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Nine quick fire questions with Jenisse Lau

I think we can all agree - pottery is a lifelong learning journey and there is just so much to learn whether you are new at the art or if you have 30 years under your belt! At Eat & Sip, we have always liked seeking out makers (regardless of experience) as each potter may bring about a different angle to the medium.

As usual, we were using our favourite potter-discovery app (aka Instagram) late last year when we stumbled upon local ceramicist Jenisse Lau's account. We got drawn to her miniature mugs series and got in touch with her. Here are nine questions we shot at her to get to know a bit more of her and her craft! 

Handmade ceramics Jenisse Lau | Eat & Sip

How did you get your start in ceramics? 

I first picked up wheel-throwing as a hobby at first through a trial class. I then decided to continue on with some classes. We all know learning pottery is a steep learning curve and it could get discouraging especially in the initial phases. But slowly, I fell in love with the whole process of making pottery. There are just so many possibilities to explore and try out! I'm still not yet a full-time potter, in fact, I just started selling and accepting commissioned projects last year in 2020. 

Handmade ceramics Jenisse Lau | Eat & Sip

Do you work from a home or communal studio?

I work mostly from a communal studio, which also handles the firing for me. However, with a communal studio, some parts of the making process are less within my control. For example, the firing process and timeline, because I rely on the communal studio for it. So it is important for me to plan ahead, discuss and communicate with my studio regularly.

As a small batch artisan, how did the circuit breaker period last year affect your pottery work? 

I was actually taking a break from pottery during the circuit breaker, as I had dislocated my left thumb and was recovering from surgery and occupational therapy, so I couldn't do pottery for around 7-8 months. 

Handmade ceramics Jenisse Lau | Eat & Sip

What do you think of the pottery  community in Singapore? 

It still seems quite hidden sadly in the sense that the appreciation of handmade ceramics is perhaps not as developed as in the Western countries. Also, it is quite hard to find some materials that I want to experiment with here in Singapore, and shipping them from USA is so expensive. 

However, it seems like interest in pottery here generally is growing from the demand for trial classes that I see at pottery studios.

Handmade ceramics Jenisse Lau | Eat & Sip
This series of mugs was wiped out during our Open Studio last year!

Is there a particular pottery technique that you enjoy working with the most? 

I've mainly learnt wheel throwing techniques, which I really enjoy because the rhythm of the wheel is quite therapeutic for me. I've also explored pinching and hand building, but I still enjoy wheel throwing more! I would really love to learn the Kintsugi technique in the future, which is the repairing of broken pottery by mending the areas of breakage with gold.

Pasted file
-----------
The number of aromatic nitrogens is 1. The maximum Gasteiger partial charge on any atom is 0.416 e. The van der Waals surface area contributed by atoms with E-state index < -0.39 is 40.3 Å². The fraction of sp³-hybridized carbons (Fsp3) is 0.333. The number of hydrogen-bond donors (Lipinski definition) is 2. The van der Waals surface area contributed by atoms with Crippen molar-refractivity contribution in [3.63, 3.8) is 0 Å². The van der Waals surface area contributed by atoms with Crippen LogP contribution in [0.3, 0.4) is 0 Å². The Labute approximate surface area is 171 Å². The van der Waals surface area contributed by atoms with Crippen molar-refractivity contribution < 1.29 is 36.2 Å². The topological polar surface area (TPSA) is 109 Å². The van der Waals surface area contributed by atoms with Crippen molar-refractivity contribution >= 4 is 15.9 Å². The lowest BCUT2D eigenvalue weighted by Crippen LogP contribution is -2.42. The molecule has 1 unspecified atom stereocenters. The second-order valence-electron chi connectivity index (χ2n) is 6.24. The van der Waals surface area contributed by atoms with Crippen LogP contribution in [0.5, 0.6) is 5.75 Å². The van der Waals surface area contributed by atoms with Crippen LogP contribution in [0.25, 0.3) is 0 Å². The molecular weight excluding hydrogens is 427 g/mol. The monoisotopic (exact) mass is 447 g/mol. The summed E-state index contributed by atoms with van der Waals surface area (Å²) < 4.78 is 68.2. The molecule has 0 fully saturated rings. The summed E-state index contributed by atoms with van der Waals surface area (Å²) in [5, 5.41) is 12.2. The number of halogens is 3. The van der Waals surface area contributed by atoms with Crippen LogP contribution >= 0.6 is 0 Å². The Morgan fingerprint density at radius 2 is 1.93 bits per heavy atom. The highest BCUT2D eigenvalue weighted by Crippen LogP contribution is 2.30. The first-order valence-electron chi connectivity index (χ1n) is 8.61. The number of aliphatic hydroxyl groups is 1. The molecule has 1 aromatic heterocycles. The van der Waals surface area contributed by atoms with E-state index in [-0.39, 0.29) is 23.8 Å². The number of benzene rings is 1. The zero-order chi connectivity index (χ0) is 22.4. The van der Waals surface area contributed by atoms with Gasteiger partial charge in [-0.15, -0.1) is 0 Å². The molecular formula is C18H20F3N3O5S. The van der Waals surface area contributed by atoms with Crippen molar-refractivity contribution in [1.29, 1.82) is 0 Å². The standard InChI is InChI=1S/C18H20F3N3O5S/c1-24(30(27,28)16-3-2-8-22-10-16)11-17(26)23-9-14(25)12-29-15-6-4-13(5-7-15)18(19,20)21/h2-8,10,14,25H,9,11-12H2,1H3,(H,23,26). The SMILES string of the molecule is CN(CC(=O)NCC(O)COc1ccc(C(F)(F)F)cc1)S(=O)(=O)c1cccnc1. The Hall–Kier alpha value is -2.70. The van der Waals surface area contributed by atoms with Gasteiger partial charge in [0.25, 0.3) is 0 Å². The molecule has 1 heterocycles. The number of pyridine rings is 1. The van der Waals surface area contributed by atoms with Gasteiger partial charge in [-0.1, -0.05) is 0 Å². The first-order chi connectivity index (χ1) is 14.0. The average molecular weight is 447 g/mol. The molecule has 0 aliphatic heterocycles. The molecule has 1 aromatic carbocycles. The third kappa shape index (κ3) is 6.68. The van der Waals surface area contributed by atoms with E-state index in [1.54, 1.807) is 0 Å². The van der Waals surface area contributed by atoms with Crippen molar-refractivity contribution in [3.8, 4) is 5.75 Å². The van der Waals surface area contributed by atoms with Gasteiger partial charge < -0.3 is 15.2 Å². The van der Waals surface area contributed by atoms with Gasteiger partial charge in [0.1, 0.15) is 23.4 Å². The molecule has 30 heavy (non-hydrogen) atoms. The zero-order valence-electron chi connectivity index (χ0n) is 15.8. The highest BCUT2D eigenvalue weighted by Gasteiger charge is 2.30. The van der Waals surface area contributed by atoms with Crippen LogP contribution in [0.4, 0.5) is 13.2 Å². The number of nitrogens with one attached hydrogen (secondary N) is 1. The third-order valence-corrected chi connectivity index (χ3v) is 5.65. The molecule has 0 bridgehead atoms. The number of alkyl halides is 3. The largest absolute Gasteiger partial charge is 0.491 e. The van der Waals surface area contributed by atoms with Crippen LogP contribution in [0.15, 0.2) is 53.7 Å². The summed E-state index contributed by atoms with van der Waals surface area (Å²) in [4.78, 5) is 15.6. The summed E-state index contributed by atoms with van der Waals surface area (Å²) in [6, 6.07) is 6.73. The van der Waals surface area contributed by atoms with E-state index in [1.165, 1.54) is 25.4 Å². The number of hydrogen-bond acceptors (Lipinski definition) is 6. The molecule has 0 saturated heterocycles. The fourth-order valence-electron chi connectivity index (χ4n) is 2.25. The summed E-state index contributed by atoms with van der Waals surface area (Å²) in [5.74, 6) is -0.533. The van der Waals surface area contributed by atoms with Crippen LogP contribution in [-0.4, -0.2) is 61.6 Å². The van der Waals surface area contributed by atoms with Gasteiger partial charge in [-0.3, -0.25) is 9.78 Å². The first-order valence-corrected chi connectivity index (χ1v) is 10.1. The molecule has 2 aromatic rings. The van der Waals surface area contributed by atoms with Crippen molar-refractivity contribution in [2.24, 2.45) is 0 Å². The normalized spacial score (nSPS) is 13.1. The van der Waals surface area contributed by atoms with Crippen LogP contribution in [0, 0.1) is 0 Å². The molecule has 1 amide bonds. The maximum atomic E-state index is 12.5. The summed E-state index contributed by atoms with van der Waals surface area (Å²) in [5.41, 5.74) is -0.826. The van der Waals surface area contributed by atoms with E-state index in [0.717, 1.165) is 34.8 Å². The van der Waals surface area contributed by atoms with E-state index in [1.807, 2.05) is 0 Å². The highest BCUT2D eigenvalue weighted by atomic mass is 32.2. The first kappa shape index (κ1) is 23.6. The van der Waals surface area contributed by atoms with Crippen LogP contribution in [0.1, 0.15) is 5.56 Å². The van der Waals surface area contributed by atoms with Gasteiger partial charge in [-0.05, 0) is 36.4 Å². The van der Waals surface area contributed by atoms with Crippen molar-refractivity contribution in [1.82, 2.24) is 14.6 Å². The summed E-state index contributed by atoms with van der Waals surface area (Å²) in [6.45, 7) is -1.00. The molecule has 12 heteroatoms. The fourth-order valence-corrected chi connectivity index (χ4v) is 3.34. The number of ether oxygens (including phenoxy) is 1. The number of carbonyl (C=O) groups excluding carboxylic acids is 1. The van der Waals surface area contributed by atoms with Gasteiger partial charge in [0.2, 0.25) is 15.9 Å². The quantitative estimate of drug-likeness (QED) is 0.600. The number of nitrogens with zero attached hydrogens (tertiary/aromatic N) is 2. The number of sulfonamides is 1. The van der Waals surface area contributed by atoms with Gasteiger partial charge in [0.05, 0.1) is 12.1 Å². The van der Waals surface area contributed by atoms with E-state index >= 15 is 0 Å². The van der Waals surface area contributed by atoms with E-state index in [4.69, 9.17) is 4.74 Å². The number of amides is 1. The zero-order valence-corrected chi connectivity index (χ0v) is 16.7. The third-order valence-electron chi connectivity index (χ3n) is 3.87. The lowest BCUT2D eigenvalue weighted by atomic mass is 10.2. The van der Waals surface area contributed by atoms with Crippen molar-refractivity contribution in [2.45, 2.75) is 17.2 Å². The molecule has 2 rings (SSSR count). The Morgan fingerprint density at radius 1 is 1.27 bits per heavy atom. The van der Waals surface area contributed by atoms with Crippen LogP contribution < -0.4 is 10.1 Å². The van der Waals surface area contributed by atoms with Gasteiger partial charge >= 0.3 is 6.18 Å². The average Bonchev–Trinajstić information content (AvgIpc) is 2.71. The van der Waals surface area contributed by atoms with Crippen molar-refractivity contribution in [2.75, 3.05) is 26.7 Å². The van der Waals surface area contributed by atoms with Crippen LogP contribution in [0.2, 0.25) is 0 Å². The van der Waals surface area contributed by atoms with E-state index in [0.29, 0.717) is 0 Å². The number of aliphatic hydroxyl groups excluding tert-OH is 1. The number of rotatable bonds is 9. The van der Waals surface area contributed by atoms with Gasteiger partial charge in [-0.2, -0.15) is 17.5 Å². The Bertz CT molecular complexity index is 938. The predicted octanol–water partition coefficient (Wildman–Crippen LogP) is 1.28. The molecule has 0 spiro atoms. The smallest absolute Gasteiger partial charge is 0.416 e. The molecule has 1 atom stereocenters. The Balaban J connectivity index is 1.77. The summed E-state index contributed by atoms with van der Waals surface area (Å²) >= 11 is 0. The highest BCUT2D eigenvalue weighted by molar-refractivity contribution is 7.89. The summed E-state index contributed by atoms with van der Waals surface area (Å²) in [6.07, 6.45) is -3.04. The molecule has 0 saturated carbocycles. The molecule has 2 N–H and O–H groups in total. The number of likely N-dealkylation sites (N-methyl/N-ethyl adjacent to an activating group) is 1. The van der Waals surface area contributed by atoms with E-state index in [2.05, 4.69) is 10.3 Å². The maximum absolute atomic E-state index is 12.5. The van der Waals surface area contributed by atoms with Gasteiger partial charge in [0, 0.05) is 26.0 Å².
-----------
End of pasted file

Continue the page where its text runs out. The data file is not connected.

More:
Tell us a little bit about your creative process. Do you draw out your designs first before working on the wheel? 

Sometimes, I get inspiration when I'm not at the studio working on my pieces so I'll usually jot down brief notes with mental images in my mind. I’ve tried drawing out my designs first but it doesn’t really work for me. I've realised that I prefer hands-on exploration so usually I look at my test pieces for my creative juices to flow and then, I try it out on the spot. 

Handmade ceramics Jenisse Lau | Eat & Sip

For your latest series, what were you inspired by? 

My inspiration for engraving personalised words into my pottery came from a mug that I saw when I was overseas in Taiwan many years ago. I personally believe that words are very powerful - they have the power to either build people up or tear them down. 

"So the idea really sprang from a hope to use words to build people up and inspire hope and faith"

I really love nature too, so I love glaze combinations which reflect the ocean or the northern lights. I'm currently experimenting with more designs/colours for the northern lights! 

Handmade ceramics in Singapore | wheel thrown pot for your plantsHer ocean tripod pot can actually be balanced on its side, using just two of its feet.

Which other ceramicists do you follow closely? 

Locally, I would say Ummuramics, Carragh Amos, Mud Rock and Eastfield. For makers based overseas, Pottery By M, Huskmilk Pottery, Riverstone pottery are some of the makers I like!

Where do you see yourself in 5 years from now? 

Honestly, I'm just taking it a step at a time. I'm just glad to be able to have this platform for my pottery pieces to bless others, and to continue making more pieces. What doors will open, will open at the right time.

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You can check out Jenisse's products here. Enjoy the rest of the photographs!

Handmade ceramics Jenisse Lau | Eat & SipJenisse's miniature vessels that we saw and the actual-life sized mugs!
Handmade ceramics Jenisse Lau | Eat & SipHer faceted pot that seems to fit right into our decor
Handmade ceramics Jenisse Lau | Eat & Sip
Tumblers and mug from her marbled series. Love the shape of that mug!

Handmade ceramics Jenisse Lau | Eat & SipThe tripod pot, this time standing on all three legs!

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